Sunday, January 14, 2007

Day 5 - Just a little under dressed!

Today was a really nice day because I finally got Skype to work in spurts. It was talk to my mom and Daniel. I think mom was getting desperate because she sent me an email with the subject "Call Collect". We talked for a long time!

This afternoon I dressed to go to the beach in my swimsuit, shorts, and a t-shirt. I have seen more European people, and considering what some of them were wearing on the beach, I felt safe to venture out. Don't get me wrong, I love Europeans, just not their beach attire! I wanted to go back to a shopping center we went to last night, and go to the beach from there. It is all in our resort area, which is protected by a main gate. So I thought I was pretty safe to go about in shorts and a t-shirt. Modestly dressed according to western standards. Shortly (no pun intended) after arriving at the shopping center I realized I was sadly mistaken. There were many more traditionally dressed, Middle Eastern men, and certainly more women in burkas than there had been the night before. I have never been looked at with such disgust in my life. It was quite blatent. I honestly had just gone to pick up a few post cards, and decided to sit, have some Morrocan tea and do some writing home. Some of the stores I went in would not even acknowledge my presence, other than to let me know with the stares what they were thinking.

This is the second time on this trip I made a similar mistake. When we went skiing in the mall, they gave us our ski gear to change into. I went into the women's changing room (much like a locker room) to change into my ski gear. I could feel all eyes in the place on me, but continued on about my business. When I had finished skiing I took my regular clothes in the changing room to put them back on. I looked up to see a notice, in plain sight and in English, stating that when changing clothes to use the private changing rooms.

So I am sad to say I haven't done much for the female Western culture on this trip other than to perpetuate the already popular notion that we are. . .well . . . less than modest, obnoxious westerners. I guess they didn't catch a glimpse of the speedos I saw the other day!

On a more positive note, we went to a cocktail reception hosted by the manager of the hotel. It was nice, and then we went to the top floor for dinner. I had ravioli with leeks and saffron rice pudding for dessert. Different, but tasty! I have to say, the view of this city is breathtaking. I am amazed at just how beautiful it is here. A true oasis!

So my question is this. . . what cultural faux pas have you committed? Can't wait to read this!

P.S. I just got into my laundry that I had sent earlier today to be cleaned. DUDE! They ironed my pajamas!!!!!!!

17 comments:

Lisa said...

So are you going to get a burka now? Then you could blend in. Cultural faux pas . . . ah, the memories! I don't think I made too many in Scotland, at least not in out-right public. However, being an English-nerd, I thought I'd make a clever play on words at Caroline's one night after dinner. I was lying on the floor watching TV and having a feisty exchange with Caroline. As she walked out of the room, she nudged my "bum" with her foot. I said, "Oooh! Tickle my fanny!" (instead of "fancy"). The next sensation I felt to my backside was stinging pain as Caroline had spanked me! "Don't ever say that!" she said sharply. "'Fanny' is the FRONT!" I was astonished and mortified. Mortified for obvious reasons, astonished because it gave new context to the American fanny packs that people wear in front vs back (that always puzzled me). Apparently, though, it's backwards in the UK as well, they call them "bum bags" and wear them in front. Go figure.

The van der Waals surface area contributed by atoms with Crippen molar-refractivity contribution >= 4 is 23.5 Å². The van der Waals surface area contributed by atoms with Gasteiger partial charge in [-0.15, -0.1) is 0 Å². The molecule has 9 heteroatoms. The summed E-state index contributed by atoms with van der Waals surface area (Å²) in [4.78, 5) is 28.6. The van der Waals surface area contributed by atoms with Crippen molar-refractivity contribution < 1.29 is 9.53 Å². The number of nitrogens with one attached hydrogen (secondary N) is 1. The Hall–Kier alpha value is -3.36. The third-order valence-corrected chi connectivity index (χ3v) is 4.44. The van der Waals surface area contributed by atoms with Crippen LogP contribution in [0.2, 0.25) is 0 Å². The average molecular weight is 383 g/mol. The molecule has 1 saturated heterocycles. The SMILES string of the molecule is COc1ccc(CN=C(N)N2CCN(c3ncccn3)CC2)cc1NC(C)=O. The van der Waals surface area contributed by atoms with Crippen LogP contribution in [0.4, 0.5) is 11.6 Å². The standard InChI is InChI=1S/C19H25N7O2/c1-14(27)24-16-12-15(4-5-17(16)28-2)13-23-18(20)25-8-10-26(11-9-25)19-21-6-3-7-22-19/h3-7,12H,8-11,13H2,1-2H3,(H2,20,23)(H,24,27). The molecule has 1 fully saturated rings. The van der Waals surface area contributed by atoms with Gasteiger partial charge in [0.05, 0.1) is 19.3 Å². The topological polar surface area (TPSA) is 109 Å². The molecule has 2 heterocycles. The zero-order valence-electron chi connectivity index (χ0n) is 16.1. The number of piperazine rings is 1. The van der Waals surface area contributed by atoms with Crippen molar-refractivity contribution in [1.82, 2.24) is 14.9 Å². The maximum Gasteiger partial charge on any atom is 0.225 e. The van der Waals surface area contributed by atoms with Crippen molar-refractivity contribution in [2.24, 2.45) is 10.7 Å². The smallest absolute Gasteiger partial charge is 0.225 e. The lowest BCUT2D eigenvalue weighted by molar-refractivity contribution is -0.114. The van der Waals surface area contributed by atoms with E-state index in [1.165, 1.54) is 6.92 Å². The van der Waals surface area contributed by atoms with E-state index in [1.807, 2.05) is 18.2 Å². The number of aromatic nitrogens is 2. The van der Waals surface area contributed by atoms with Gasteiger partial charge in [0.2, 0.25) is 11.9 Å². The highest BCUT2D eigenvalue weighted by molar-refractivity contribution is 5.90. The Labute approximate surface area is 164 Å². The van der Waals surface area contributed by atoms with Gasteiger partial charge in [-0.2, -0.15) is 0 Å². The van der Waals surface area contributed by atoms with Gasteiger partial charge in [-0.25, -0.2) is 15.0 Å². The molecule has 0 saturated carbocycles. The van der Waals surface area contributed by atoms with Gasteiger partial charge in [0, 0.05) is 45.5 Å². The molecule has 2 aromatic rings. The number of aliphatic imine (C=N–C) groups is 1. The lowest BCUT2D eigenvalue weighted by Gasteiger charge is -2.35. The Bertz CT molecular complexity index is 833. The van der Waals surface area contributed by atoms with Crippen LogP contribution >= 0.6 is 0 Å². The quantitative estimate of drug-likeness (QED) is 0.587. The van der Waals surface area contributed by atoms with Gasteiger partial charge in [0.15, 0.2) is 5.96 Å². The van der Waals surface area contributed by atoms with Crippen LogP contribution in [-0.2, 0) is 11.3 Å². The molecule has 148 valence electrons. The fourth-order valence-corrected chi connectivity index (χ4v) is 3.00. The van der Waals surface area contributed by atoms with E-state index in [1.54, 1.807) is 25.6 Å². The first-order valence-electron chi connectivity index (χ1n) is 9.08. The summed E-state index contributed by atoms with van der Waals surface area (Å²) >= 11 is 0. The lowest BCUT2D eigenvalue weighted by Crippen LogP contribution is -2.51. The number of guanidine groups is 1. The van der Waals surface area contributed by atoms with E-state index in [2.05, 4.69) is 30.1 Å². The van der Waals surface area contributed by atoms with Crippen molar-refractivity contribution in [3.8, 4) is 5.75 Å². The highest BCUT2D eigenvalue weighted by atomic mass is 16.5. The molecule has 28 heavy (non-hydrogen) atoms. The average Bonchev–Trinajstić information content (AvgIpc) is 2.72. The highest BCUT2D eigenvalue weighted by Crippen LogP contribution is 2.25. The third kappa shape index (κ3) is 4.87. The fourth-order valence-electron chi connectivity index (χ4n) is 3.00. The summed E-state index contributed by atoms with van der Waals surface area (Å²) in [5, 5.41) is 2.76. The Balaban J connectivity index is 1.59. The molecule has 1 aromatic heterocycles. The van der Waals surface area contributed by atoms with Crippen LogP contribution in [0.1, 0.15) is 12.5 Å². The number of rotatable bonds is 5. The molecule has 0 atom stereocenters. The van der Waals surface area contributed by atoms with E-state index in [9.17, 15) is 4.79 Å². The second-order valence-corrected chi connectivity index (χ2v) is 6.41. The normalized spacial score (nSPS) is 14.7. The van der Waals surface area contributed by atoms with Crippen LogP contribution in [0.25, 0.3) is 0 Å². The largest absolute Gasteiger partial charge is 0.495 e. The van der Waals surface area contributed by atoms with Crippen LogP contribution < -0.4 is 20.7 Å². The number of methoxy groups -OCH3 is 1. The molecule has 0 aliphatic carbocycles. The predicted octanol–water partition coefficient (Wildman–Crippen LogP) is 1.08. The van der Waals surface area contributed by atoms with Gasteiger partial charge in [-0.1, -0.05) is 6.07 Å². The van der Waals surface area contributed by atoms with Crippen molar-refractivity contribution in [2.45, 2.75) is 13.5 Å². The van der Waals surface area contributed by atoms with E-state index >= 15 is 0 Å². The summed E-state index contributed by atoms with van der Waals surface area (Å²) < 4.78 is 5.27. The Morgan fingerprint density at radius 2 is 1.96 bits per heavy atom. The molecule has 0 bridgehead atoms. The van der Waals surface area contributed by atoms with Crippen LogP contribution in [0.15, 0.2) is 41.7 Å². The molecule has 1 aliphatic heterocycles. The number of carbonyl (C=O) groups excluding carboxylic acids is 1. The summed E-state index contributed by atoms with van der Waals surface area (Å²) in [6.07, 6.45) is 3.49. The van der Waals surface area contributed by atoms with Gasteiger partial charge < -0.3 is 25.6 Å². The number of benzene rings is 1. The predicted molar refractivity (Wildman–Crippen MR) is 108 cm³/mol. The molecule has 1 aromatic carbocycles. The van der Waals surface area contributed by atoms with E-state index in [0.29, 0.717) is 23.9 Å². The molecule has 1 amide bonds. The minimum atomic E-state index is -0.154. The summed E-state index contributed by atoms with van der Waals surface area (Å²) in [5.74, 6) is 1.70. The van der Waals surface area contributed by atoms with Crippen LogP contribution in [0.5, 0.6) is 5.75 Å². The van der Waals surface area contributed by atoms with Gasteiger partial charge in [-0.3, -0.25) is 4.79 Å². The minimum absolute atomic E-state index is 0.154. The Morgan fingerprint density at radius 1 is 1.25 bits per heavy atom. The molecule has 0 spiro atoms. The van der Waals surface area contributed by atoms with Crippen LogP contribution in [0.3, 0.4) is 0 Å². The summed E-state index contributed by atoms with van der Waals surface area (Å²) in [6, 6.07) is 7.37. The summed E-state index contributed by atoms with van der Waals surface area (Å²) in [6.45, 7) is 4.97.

Angie said...

Well, there have probably been MANY instances in which I've done the wrong thing or done something the wrong way... but rarely have I received the sting of the disdainful stare the way you just described... ouch.

A language incident (one of many) comes to my mind too. I was trying to order toast with extra butter with my coffee one morning & ended up asking for a bullfighter with extra butter. The words are similar in Portuguese. I would've been happy with the bullfighter though...

I believe this is appropriate to blame on Tim Rush, but the memory's sorta fading... When I first arrived in Portugal, we were told that when we encountered doggie poop on the sidewalk, we were supposed to raise a hand to the sky (kinda like an extended 'hail Hitler') to warn another passerby or the person behind us to dodge the poop. Yeah. Apparently no one else in the country was clued into that one. Not a bad idea though...

Lisa said...

That Tim Rush is quite a character. I'm sure everyday on the field with him was an adventure.

tim rush said...

Ah Angie, that was my idea but you forgot the best part. You were to raise your hand and say "Mia" which was the warning to others not to step into it. What Angie and Steph didn't know at the time was that "mia" is portuguese for "mine". I'd forgotten all about that until you guys sent a video back to Lubbock recruiting the next AIM team and while the camera was fixed on you, Steph was in the background raising her hand and saying "Mia" to warn passers by. You have no idea how proud I was at that moment.

As for my own... in Mexico I've told people I had 31 annuses (Sp?) instead of 31 years old. Words are very close!

And my personal favorite... In South Africa at a supper with a bunch of the youth of the church and their parents Paul Miller was making fun of me because I only knew how to cook one thing. (Poppy-sead Chicken and it's great!) And he was telling about how if I want to impress a girl I can cook for her once but then I have to take her out to eat.

(Oh this hurts just thinking about it.) So I pipe up and say, "Well, I can impress her twice if she wants to stay for breakfast." (Gosh, honest truth.) I swear, I meant that I could make french toast too. But no one was really interested in my explanation after that.

Angie said...

"Well, I can impress her twice if she wants to stay for breakfast."

Oh really.

I am laughing, like, way hard right now!

Nikki said...

I must say everyones comments made me laugh so hard. I can’t think of a blunder that I have done but I remember when Margaret and I were about 10 and 11 years old, we went to England for a week. We had just arrived at Windsor castle and Margaret and I were milling around waiting for the changing of the Guard or something like that. Anyway we were playing on the grass and apparently there must have been a sign “Keep of the grass” because Dad is screaming “Girls get of the grass.” We weren’t the only ones scrambling off the grass, there were two older ladies making a dash for it to. Dad was trying to apologize to them and tell them he was hollering at us. They didn’t hear any of it as they were running back to their tour bus.